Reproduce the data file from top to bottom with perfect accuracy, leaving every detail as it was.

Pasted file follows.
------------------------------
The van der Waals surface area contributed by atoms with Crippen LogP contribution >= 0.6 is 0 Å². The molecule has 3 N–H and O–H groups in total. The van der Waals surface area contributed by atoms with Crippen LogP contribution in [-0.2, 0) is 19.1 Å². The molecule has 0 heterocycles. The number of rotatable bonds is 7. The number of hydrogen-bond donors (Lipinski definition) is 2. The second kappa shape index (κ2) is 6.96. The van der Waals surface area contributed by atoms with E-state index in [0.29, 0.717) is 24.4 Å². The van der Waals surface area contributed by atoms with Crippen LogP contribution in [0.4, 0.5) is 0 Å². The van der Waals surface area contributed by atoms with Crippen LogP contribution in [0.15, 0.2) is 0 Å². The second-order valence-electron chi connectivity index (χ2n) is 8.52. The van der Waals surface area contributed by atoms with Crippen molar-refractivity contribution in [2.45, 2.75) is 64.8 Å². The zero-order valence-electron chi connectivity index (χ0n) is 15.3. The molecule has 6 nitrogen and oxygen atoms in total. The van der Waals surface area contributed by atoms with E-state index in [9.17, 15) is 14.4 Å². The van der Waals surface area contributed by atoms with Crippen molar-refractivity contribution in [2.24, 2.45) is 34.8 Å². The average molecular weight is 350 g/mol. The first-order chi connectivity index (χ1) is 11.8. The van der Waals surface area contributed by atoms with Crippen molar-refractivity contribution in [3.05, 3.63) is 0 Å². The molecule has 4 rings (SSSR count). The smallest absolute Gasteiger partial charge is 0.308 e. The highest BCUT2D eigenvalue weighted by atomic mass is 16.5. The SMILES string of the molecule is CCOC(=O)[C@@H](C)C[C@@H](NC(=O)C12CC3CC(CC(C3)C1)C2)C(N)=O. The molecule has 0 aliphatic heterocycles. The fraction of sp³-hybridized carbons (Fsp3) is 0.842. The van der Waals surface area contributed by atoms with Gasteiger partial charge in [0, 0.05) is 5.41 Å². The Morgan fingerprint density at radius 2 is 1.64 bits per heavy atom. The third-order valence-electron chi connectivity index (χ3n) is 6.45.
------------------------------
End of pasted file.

The van der Waals surface area contributed by atoms with Crippen LogP contribution >= 0.6 is 0 Å². The molecule has 3 N–H and O–H groups in total. The van der Waals surface area contributed by atoms with Crippen LogP contribution in [-0.2, 0) is 19.1 Å². The molecule has 0 heterocycles. The number of rotatable bonds is 7. The number of hydrogen-bond donors (Lipinski definition) is 2. The second kappa shape index (κ2) is 6.96. The van der Waals surface area contributed by atoms with E-state index in [0.29, 0.717) is 24.4 Å². The van der Waals surface area contributed by atoms with Crippen LogP contribution in [0.4, 0.5) is 0 Å². The van der Waals surface area contributed by atoms with Crippen LogP contribution in [0.15, 0.2) is 0 Å². The second-order valence-electron chi connectivity index (χ2n) is 8.52. The van der Waals surface area contributed by atoms with Crippen molar-refractivity contribution in [2.45, 2.75) is 64.8 Å². The zero-order valence-electron chi connectivity index (χ0n) is 15.3. The molecule has 6 nitrogen and oxygen atoms in total. The van der Waals surface area contributed by atoms with E-state index in [9.17, 15) is 14.4 Å². The van der Waals surface area contributed by atoms with Crippen molar-refractivity contribution in [2.24, 2.45) is 34.8 Å². The average molecular weight is 350 g/mol. The first-order chi connectivity index (χ1) is 11.8. The van der Waals surface area contributed by atoms with Crippen molar-refractivity contribution in [3.05, 3.63) is 0 Å². The molecule has 4 rings (SSSR count). The smallest absolute Gasteiger partial charge is 0.308 e. The highest BCUT2D eigenvalue weighted by atomic mass is 16.5. The SMILES string of the molecule is CCOC(=O)[C@@H](C)C[C@@H](NC(=O)C12CC3CC(CC(C3)C1)C2)C(N)=O. The molecule has 0 aliphatic heterocycles. The fraction of sp³-hybridized carbons (Fsp3) is 0.842. The van der Waals surface area contributed by atoms with Gasteiger partial charge in [0, 0.05) is 5.41 Å². The Morgan fingerprint density at radius 2 is 1.64 bits per heavy atom. The third-order valence-electron chi connectivity index (χ3n) is 6.45.